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(Washington Post)   Poets nobody reads complain that someone might one day read them on an ebook   (washingtonpost.com) divider line 51
    More: Silly, National Endowment for the Arts, e-books, display size  
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1249 clicks; posted to Geek » on 17 Mar 2013 at 6:54 PM (1 year ago)   |  Favorite    |   share:  Share on Twitter share via Email Share on Facebook   more»



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nxn
2013-03-17 07:24:28 PM
That's cray-cray. Why not take advantage of the huge e-reader market? It's like hipster bands releasing their music only on cassingles.

/Completely unrelated (not really), but you can download all three of my poetry collections for free from Smashwords.
 
kab
2013-03-17 07:34:43 PM
Nobody?  Not a single, solitary person, subby?
 
2013-03-17 07:54:39 PM
Poetry is a hard sell by nature, even I knew that before putting my poetry book on the market (I'm a novelist, but had enough poetry to 'throw one out there') and, as an indie self-publisher, I have none of the problems that this woman is whining about.  If your poem needs line breaks at certain spots, just put them in there, following the converter's formatting guidelines (for the record, I use Smashwords), and then check all of the conversions for correctness before pushing the 'publish publically' button.  If you've written a poem that is supposed to look like ASCII art, type it up like it should be in Gimp or Photoshop, making sure that you use the same size fonts and a blank or white background and the reader won't know it isn't 'just type' until they click on the poem and see it is a picture.

Yes, it's that easy.

And please, poets,

Stop

Writing

Like

This

Unless

It

Is

Absolutely

Necessary

Titty Sprinkles.
 
2013-03-17 08:08:49 PM
Poetry sucks!
 
2013-03-17 08:12:35 PM

Premeditated_Road_Rage: Poetry is a hard sell by nature, even I knew that before putting my poetry book on the market (I'm a novelist, but had enough poetry to 'throw one out there') and, as an indie self-publisher, I have none of the problems that this woman is whining about.  If your poem needs line breaks at certain spots, just put them in there, following the converter's formatting guidelines (for the record, I use Smashwords), and then check all of the conversions for correctness before pushing the 'publish publically' button.  If you've written a poem that is supposed to look like ASCII art, type it up like it should be in Gimp or Photoshop, making sure that you use the same size fonts and a blank or white background and the reader won't know it isn't 'just type' until they click on the poem and see it is a picture.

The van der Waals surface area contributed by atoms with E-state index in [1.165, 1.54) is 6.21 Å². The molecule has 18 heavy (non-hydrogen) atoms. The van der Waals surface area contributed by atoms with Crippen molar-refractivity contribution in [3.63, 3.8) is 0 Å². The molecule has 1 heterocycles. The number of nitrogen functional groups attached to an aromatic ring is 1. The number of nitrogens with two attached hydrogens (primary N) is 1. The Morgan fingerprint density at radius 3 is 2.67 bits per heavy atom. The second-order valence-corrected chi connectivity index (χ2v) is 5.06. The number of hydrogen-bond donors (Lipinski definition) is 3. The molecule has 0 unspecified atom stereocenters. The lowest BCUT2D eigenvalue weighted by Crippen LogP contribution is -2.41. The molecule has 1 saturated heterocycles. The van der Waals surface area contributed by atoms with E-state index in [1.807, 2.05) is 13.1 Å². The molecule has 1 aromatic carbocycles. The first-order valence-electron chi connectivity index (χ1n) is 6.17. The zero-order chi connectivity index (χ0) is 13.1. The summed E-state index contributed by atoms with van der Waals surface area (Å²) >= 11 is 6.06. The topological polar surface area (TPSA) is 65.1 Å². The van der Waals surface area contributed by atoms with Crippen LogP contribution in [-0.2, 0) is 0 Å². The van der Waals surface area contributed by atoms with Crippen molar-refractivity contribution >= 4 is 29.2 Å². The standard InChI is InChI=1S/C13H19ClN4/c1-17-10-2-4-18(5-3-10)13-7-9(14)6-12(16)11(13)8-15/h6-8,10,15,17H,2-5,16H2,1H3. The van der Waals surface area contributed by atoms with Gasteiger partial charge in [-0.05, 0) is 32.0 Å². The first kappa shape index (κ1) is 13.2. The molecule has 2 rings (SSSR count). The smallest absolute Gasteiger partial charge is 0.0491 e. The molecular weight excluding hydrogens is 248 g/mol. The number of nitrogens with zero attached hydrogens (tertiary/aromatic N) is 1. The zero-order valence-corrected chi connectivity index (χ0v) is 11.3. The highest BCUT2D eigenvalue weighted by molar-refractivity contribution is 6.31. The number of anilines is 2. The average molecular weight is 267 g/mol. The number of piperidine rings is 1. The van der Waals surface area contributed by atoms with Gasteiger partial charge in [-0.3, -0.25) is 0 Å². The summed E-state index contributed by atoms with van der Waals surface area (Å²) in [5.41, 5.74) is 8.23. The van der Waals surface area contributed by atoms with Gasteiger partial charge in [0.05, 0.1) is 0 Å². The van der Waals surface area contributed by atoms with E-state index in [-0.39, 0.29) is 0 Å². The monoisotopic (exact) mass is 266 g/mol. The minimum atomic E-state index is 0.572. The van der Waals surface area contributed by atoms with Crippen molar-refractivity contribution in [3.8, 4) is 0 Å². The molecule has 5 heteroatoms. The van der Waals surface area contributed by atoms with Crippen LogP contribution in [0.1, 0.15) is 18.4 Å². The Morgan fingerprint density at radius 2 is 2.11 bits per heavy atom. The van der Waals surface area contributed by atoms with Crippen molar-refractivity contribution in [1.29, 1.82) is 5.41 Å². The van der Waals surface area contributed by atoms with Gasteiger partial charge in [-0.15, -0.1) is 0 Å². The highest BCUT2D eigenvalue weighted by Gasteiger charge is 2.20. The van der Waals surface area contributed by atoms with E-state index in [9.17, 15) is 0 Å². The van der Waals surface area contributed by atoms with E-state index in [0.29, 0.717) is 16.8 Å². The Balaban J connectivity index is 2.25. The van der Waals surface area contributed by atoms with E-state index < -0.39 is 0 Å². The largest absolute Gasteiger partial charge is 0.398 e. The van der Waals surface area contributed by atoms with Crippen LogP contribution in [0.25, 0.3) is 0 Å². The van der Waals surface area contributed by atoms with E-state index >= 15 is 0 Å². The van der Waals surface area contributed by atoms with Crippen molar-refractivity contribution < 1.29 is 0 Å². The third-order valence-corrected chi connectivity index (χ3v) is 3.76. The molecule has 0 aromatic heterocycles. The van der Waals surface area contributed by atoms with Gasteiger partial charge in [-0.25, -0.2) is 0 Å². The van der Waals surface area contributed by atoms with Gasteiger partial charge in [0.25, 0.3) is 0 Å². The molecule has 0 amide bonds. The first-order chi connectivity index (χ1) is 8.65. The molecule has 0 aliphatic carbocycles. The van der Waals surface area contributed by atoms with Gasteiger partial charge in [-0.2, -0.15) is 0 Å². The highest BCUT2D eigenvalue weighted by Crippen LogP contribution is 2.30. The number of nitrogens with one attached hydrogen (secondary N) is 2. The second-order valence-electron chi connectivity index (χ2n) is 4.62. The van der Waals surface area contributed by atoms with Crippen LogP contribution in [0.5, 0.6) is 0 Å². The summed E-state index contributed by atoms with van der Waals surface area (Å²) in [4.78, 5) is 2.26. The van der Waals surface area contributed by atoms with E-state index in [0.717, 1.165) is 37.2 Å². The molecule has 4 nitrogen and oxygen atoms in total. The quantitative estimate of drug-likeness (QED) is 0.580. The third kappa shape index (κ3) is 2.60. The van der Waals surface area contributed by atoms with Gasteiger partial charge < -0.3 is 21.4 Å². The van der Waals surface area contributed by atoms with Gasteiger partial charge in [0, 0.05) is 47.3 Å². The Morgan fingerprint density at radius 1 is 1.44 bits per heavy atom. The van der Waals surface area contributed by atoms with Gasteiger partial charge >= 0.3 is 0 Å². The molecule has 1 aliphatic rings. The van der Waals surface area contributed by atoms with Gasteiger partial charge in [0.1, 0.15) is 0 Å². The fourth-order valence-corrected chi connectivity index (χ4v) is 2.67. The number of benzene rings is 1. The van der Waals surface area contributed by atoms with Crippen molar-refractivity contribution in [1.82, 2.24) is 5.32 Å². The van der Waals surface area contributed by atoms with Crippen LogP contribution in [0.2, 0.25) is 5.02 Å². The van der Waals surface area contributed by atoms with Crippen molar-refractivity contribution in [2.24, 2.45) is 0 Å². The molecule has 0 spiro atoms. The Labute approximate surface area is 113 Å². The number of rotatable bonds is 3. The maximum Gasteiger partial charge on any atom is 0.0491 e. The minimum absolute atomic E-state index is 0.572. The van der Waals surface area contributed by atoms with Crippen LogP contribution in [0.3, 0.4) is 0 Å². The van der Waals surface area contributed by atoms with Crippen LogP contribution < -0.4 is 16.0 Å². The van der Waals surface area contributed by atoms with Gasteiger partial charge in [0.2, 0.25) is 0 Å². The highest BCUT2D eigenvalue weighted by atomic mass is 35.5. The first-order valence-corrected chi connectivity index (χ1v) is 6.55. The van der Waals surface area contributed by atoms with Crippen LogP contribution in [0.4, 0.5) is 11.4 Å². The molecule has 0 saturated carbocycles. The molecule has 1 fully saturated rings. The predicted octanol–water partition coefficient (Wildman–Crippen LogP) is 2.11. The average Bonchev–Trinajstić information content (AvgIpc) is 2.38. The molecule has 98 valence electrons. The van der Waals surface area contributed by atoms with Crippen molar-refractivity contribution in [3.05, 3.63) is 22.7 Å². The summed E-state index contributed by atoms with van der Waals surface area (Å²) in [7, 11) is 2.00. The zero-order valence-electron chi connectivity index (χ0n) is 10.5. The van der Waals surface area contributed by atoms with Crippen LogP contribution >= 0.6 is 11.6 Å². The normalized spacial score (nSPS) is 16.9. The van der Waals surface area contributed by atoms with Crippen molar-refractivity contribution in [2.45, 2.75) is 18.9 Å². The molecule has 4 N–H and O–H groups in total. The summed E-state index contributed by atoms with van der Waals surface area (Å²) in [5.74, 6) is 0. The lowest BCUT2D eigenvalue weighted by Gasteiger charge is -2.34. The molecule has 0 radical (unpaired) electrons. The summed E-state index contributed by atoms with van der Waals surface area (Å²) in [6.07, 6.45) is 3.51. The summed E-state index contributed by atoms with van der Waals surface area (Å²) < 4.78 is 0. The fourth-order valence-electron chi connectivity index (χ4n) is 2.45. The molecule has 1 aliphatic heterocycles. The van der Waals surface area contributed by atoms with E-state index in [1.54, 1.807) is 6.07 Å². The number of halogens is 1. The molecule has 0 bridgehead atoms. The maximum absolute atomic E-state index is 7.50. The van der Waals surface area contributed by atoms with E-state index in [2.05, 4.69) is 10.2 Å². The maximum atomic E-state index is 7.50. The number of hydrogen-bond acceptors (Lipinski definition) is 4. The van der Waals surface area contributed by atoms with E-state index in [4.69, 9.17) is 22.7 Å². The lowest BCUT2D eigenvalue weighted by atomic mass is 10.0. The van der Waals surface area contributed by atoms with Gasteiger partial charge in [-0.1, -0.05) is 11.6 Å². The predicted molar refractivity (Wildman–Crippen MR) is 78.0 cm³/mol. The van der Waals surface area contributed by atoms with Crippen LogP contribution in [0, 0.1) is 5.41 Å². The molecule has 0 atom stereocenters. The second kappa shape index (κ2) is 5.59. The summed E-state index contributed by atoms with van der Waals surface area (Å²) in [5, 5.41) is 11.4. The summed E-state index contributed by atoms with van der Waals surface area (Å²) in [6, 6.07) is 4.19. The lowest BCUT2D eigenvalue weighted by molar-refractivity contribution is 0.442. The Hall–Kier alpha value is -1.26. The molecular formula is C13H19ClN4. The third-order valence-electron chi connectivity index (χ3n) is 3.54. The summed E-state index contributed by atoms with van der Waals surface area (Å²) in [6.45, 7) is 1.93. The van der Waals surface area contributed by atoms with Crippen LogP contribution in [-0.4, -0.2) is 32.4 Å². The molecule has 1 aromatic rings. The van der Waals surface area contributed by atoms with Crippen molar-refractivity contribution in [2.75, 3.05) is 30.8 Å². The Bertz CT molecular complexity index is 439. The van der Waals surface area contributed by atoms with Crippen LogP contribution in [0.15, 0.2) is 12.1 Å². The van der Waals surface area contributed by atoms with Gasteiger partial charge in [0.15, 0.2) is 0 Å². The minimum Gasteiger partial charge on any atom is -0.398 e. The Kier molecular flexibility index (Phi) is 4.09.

Yes, it's that easy.

And please, poets,

Stop

Writing

Like

This

Unless

It

Is

Absolutely

Necessary

Titty Sprinkles.


Yeah, I don't see why this is a problem. Surely it's possible to put line breaks in an e-reader?

Also, screw the weird spacing and ascii art part of modern poetry. Stanzas, yes. Line breaks, yes.

But the crappy form stuff that the poet in TFA is talking about?

It's just annoying. Quit. I'm one of the very few people who actually buys poetry on occasion, but please, focus on making your words interesting. If I wanted interesting shapes, I'd wander down to the National Gallery and spend an afternoon looking at paintings. Your poem is not visual art. I've seen poems and visual art integrated, and it can be very effective. Prints on top of the pages of old reference books, or an artist writing out a poem that inspired him right on the painting. It can be done very well. But when I read your poem on the page, it's rarely anything but stupidly gratuitous.

I write a few poems myself. Completely for fun, mind you, I'm not trying to do it for a living. I doubt they'll ever hit so much as the internet, much less the printed page. They look different when I write them longhand than when I type them up. Boo Hoo. I think the longhand looks prettier, but when I'm writing, I'm focusing on getting the words right. It's less pretty, but the poem doesn't lose meaning when it goes on the computer screen.
 
2013-03-17 08:13:28 PM

mrlewish: Poetry sucks!


Read this and get back to me.
 
2013-03-17 08:15:25 PM
Somehow no other books have issues with putting spaces, cursive, or graphics in their e-books. Hmmmm conspiracy!
 
2013-03-17 08:32:31 PM
*snorts nxn's offered epub files up nose*

/text addiction
//epub's the good stuff
 
2013-03-17 08:48:15 PM
i.imgur.com

/Poetry is meant to be heard, not read.
 
2013-03-17 08:54:16 PM

cptjeff: Premeditated_Road_Rage: Poetry is a hard sell by nature, even I knew that before putting my poetry book on the market (I'm a novelist, but had enough poetry to 'throw one out there') and, as an indie self-publisher, I have none of the problems that this woman is whining about.  If your poem needs line breaks at certain spots, just put them in there, following the converter's formatting guidelines (for the record, I use Smashwords), and then check all of the conversions for correctness before pushing the 'publish publically' button.  If you've written a poem that is supposed to look like ASCII art, type it up like it should be in Gimp or Photoshop, making sure that you use the same size fonts and a blank or white background and the reader won't know it isn't 'just type' until they click on the poem and see it is a picture.